Skip to content

Gary Neville: “I won’t be swallowed up by Politics.”

By Jim Hancock

By Jim Hancock

Read Jim's comprehensive report on Downtown's highly successful Business of Sport conference. Gary Neville talks frankly about sport and business and why politics is not for him. Jim reports on other contibutions including a football agent and progress on developments at top North West sporting stadia.

The Downtown Sports conference was one of the best we have hosted. In the course of a day, we were fully briefed on stadia, TV rights, agents, and the Saudi soccer threat. We were told women’s football was still fighting for recognition in the corridors of power. We had sessions on mental health and motivation from the magnificent Montell Douglas. And we had Gary Neville with an outstanding contribution that ranged far beyond football.

Downtown is always mindful that we are catering for a business audience, the conference title was The Business of Sport. Do sporting events and participation in sport really make a difference in economic terms?

It’s a good question because the day before we met at Lancashire Cricket Ground, Birmingham City Council had gone bust, just a year after hosting the Commonwealth Games. Big mistake claimed Max Caller, a top local government adviser who reported on a dysfunctional Liverpool Council. The Games distracted the councillors, Caller claimed, from concentrating on the day job. Getting basic finances right should have been more important than claimed gains from the Games.

That’s not always the case Mr Caller. Manchester’s hosting of the same Games in 2002 projected Manchester City football club on a path to being the greatest club in Europe as well as regenerating the east of the city.

It was this positive approach that characterised the conference from the start. Anders Borg has been behind the Liverpool Tennis Tournament for 22 years. It hosted a 12 year old Emma Raducanu nurtured World No 1 Men’s Doubles champion Neil Skupski. Borg told the conference that KPMG brought all their Liverpool office staff to Aigburth during the tournament to introduce Wavertree school children to the world of accountancy. Former England and Everton player Trevor Steven spoke about his work with men in football and the construction industry who were reticent about mental health issues.

Then we came to the star attraction of the day, Gary Neville. He continued to support the idea of an independent regulator for football because, he felt, the Premiership was out of touch with the lower leagues. A 10% transfer levy could be passed down.

In answering questions from Downtown CEO, Frank Mckenna, Neville ranged across a wide number of subjects including his degree work with Lancaster University and his (not always successful) experiences starting up businesses.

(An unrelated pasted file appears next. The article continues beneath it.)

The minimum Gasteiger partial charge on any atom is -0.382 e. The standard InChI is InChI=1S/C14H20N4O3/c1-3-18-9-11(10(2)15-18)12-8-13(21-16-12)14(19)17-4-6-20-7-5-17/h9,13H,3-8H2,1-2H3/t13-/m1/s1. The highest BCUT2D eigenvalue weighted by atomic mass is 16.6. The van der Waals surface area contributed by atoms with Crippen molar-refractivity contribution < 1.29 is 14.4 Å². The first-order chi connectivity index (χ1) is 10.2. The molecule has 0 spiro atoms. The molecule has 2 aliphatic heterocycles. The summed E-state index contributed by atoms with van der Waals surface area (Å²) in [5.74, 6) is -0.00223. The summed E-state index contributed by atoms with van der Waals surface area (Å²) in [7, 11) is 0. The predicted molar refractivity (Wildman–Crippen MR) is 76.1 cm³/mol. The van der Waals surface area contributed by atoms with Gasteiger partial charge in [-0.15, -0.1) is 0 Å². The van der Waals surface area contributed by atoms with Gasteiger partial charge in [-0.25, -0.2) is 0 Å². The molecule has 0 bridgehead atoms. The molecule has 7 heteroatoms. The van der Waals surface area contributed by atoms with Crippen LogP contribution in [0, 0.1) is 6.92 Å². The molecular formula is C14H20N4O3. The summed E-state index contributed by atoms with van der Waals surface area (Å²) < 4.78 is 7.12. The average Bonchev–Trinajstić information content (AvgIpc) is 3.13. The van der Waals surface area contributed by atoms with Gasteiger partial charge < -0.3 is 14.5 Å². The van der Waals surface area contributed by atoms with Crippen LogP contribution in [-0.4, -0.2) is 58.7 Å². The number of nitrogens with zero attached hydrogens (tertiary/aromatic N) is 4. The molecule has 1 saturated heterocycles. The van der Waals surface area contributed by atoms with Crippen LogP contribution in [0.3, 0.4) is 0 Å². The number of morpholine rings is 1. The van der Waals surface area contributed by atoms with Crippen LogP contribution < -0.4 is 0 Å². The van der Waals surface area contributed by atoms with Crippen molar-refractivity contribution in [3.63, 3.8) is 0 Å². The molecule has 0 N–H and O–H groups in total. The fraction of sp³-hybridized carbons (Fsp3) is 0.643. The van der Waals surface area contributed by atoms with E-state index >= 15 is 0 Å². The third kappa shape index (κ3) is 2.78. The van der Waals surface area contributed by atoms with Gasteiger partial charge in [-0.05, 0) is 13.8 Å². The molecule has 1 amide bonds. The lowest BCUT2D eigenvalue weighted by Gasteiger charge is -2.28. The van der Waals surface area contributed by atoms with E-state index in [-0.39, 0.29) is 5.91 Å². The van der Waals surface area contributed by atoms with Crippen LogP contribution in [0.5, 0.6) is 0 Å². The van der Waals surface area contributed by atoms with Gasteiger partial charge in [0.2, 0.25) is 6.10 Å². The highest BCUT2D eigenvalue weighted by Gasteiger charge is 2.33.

It prompted me to ask why he had rejected the idea of trying to become a Labour MP or, one day, the elected mayor of Greater Manchester. He said he felt he could make more of a difference outside politics. He also feared he would be “swallowed up”. I interpret that as meaning he would be too outspoken for the Whips. It was an honest answer and a sad commentary on the amount of talent who nowadays won’t touch our toxic politics.

Paul Cheetham-Karcz from one of our valued sponsors Sedulo spoke of his “Be the Standard” initiative to bring the motivational techniques used in sport, to business. Yvonne Harrison, CEO of Women in Football issued a cautionary note despite the huge surge in sponsorship and interest in the women’s game. She wasn’t sure the game would be in a different place in ten years because men still dominated the running of the game.

A fascinating session on sports stadia focused on the redevelopment of Old Trafford Cricket (not football stadium which continues to crumble under the Glazers stewardship), the Etihad, and Bramley Moor Dock. The cricket redevelopment had been led by The Point and the hotels to bring in business conferences and sporting fans.

Tom Higgins (Laing O’Rourke) is always good value. He said the Etihad could have been it, but the vision of Manchester Council had led to the East Manchester regeneration programme. Tom also criticised the media for reports that Everton’s financial issues could jeopardise the completion of the club’s new stadium. Richard Kenyon from Everton described how the fans had been consulted at all stages, both about the new venue and the legacy use of Goodison Park for the community.

David Murray’s name is little known, but he has been involved in broadcasting rights negotiations since the beginning of the Premiership. In his session he forecast that the America’s Major League Soccer would be more of a challenge to the Premier League than the Saudis. He forecast sports like Rugby League would suffer as more and more money was ploughed into soccer TV packages.

A rare glimpse into the world of agents was provided by Kelly Skeggs, CEO of Omni-sports. She said their image would never improve due to the media, but they were essential to players and clubs alike to navigate the complexities of the transfer market. A great conference was rounded off with an inspirational contribution from Olympic runner, then bobsleigh competitor, now TV Gladiator Montell Douglas.

Downtown in Business
What is the name of your company?
Which department is your enquiry regarding. If unsure select other.
Please summarise why you are contacting Downtown in Business.

Gateway for Galloway?

Jim thinks George Galloway has a real chance of winning the Rochdale by election. He reflects on the mistakes Labour made and whether it will have longer term consequences this General Election year.

Read More

History not on Labour’s side

Is Sir Keir Starmer heading for a landslide or will the General Election be a close run thing? Jim reports on two major surveys this week that reached very different conclusions.

Read More